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‘Star Trek: Lower Decks’ Neither Succeeds Nor Fails In Its Debut Season’s Home Release

Courtesy: Paramount/Paramount+/CBS Studios/CBS All Access

Paramount+’s latest addition to the ever-expanding Star Trek universe, Star Trek: Lower Decks, is scheduled to launch its second season this summer, roughly a year after the series saw its debut season premiere.  As audiences wait for the series’ second season to air, they can take in the show’s first season on DVD and Blu-ray beginning Tuesday.  The debut season of this newest addition to the Star Trek universe is an intriguing presentation even in its new home release.  While Lower Decks is not a complete disappointment or failure in its debut season, it also is not a total success.  That is proven in part through its writing, which is itself both a positive and negative.  It will be discussed shortly.  For all that the writing does to both benefit and detract from the series’ presentation, it is just one of the elements to examine in addressing the home release of the series’ debut season.  The bonus content featured in the home release of the show’s lead season is a positive in its own way.  It will be discussed a little later.  The two-disc set’s packaging rounds out its most important elements and will also be discussed later.  Each item noted here is important in its own way to the whole of the home release of the series’ lead season.  All things considered, they make the presentation such that Star Trek fans will find it worth watching at least once.

Paramount+’s home presentation of Star Trek: Lower Decks Season 1 presents the series as neither an improvement on nor a lessening of the long-running franchise that is Star Trek.  That is proven in large part through its writing.  The writing benefits the show first and foremost in the fact that each episode is only half an hour instead of a full hour.  What’s more, the writing brings the franchise back to the episodic presentation style that was once the franchise’s norm.  Every episode finds the crew of the U.S.S. Cerritos going from planet to planet facing all kinds of adventures.  The whole thing opens with a zombie plague overcoming the Cerritos in “Second Contact” and Ensign Boimler inadvertently being the one to save the day.  “Moist Vessel” keeps the action on board entertaining as Captain Freeman (who is revealed early on to be Ensign Mariner’s mother) teachers Mariner a lesson about maturity as she continues to cause trouble for her mother and much of the ship’ senior staff.  “Veritas” meanwhile presents audiences with a familiar twice-told tale type plot element that is so common to sitcoms.  It’s a surprisingly funny story that, as with the other noted episodes and the rest of the season’s stories, boast a certain stylistic similarity to the writing used in Futurama.  To that point, the writing does a lot to make the debut season of Lower Decks worth at least a chance.  At the same time, the writing also suffers from one major downfall, that being that it takes itself too seriously in trying to not be serious.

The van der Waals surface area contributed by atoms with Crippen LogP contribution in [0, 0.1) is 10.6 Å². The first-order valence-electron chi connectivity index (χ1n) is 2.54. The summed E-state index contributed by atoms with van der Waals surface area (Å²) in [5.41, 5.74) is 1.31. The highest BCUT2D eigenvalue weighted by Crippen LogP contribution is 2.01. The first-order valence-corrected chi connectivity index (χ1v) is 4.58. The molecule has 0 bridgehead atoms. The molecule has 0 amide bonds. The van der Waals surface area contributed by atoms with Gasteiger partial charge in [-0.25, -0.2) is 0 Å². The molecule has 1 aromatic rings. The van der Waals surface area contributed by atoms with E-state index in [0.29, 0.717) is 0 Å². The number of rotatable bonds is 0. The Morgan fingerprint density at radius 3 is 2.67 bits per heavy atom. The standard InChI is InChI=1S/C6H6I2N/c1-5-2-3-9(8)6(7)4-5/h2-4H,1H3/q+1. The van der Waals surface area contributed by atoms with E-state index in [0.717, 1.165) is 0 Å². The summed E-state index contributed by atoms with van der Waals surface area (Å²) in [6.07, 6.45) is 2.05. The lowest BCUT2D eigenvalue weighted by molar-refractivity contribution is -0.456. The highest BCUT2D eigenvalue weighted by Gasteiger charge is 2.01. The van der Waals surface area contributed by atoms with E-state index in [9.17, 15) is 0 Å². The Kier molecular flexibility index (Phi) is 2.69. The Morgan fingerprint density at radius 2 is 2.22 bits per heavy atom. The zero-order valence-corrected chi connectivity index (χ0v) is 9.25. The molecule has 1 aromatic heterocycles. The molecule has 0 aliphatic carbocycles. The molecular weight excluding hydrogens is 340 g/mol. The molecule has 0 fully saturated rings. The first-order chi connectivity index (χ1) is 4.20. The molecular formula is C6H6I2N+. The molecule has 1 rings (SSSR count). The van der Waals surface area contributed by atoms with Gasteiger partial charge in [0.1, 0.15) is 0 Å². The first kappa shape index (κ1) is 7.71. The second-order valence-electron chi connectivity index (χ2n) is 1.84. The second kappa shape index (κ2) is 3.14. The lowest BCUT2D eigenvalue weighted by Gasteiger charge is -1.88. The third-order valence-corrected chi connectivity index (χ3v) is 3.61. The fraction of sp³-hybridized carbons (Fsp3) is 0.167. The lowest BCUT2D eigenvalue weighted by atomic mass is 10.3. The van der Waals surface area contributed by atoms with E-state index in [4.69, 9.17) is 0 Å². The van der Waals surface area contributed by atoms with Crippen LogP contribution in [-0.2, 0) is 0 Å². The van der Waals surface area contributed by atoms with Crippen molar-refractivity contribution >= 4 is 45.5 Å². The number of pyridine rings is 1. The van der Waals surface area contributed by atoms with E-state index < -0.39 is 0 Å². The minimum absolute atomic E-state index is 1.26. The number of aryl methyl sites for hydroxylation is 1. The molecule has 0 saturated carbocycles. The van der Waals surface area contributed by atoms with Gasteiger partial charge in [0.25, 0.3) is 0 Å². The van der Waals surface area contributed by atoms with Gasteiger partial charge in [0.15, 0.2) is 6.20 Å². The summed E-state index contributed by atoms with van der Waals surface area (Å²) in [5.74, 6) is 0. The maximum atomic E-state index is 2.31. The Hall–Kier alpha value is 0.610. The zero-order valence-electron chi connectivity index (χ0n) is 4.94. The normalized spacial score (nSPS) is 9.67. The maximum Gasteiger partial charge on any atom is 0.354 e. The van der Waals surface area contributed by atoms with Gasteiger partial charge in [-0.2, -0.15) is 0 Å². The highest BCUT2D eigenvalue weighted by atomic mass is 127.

Yes, the stories featured throughout the first season of Lower Decks are original and funny, the dialogue that is used therein proves very problematic.  The snarkiness and the amount of foul language that is used throughout each episode proves very problematic.  Considering that the series is the creation of Rick & Morty writer Mike McMahan, that should come as no surprise.  Things like Mariner getting drunk, Captain Freeman essentially cussing out lower ranking officers, and the overtly over the top silliness as the ensigns testify before a court for something that happened, and more, the writing just suffers in terms of its general content.  That against the enjoyment brought by the less serious nature of the stories and that the episodes are standalone presentations offsets one another.  It works together to once more show why the writing makes this season worth watching at least once.  While the writing featured in the first season of Lower Decks proves both good and bad, the bonus content is featured in Season 1’s home release proves positive, somewhat offsetting the  concerns raised in the writing.